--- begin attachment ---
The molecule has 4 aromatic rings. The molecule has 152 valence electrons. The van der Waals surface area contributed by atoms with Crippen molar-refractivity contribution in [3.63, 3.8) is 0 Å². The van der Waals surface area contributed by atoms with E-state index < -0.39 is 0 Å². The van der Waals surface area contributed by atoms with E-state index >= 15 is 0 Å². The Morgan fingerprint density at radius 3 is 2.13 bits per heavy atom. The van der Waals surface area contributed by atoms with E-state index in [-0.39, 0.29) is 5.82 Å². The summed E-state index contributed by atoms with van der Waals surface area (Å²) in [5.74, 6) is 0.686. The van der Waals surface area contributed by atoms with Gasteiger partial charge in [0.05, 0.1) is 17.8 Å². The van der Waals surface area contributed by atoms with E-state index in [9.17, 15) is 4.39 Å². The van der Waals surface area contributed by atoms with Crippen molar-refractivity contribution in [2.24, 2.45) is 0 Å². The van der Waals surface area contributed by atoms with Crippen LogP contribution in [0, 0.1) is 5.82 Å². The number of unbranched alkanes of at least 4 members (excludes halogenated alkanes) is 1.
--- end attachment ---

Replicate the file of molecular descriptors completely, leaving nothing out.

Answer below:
The molecule has 4 aromatic rings. The molecule has 152 valence electrons. The van der Waals surface area contributed by atoms with Crippen molar-refractivity contribution in [3.63, 3.8) is 0 Å². The van der Waals surface area contributed by atoms with E-state index < -0.39 is 0 Å². The van der Waals surface area contributed by atoms with E-state index >= 15 is 0 Å². The Morgan fingerprint density at radius 3 is 2.13 bits per heavy atom. The van der Waals surface area contributed by atoms with E-state index in [-0.39, 0.29) is 5.82 Å². The summed E-state index contributed by atoms with van der Waals surface area (Å²) in [5.74, 6) is 0.686. The van der Waals surface area contributed by atoms with Gasteiger partial charge in [0.05, 0.1) is 17.8 Å². The van der Waals surface area contributed by atoms with E-state index in [9.17, 15) is 4.39 Å². The van der Waals surface area contributed by atoms with Crippen molar-refractivity contribution in [2.24, 2.45) is 0 Å². The van der Waals surface area contributed by atoms with Crippen LogP contribution in [0, 0.1) is 5.82 Å². The number of unbranched alkanes of at least 4 members (excludes halogenated alkanes) is 1.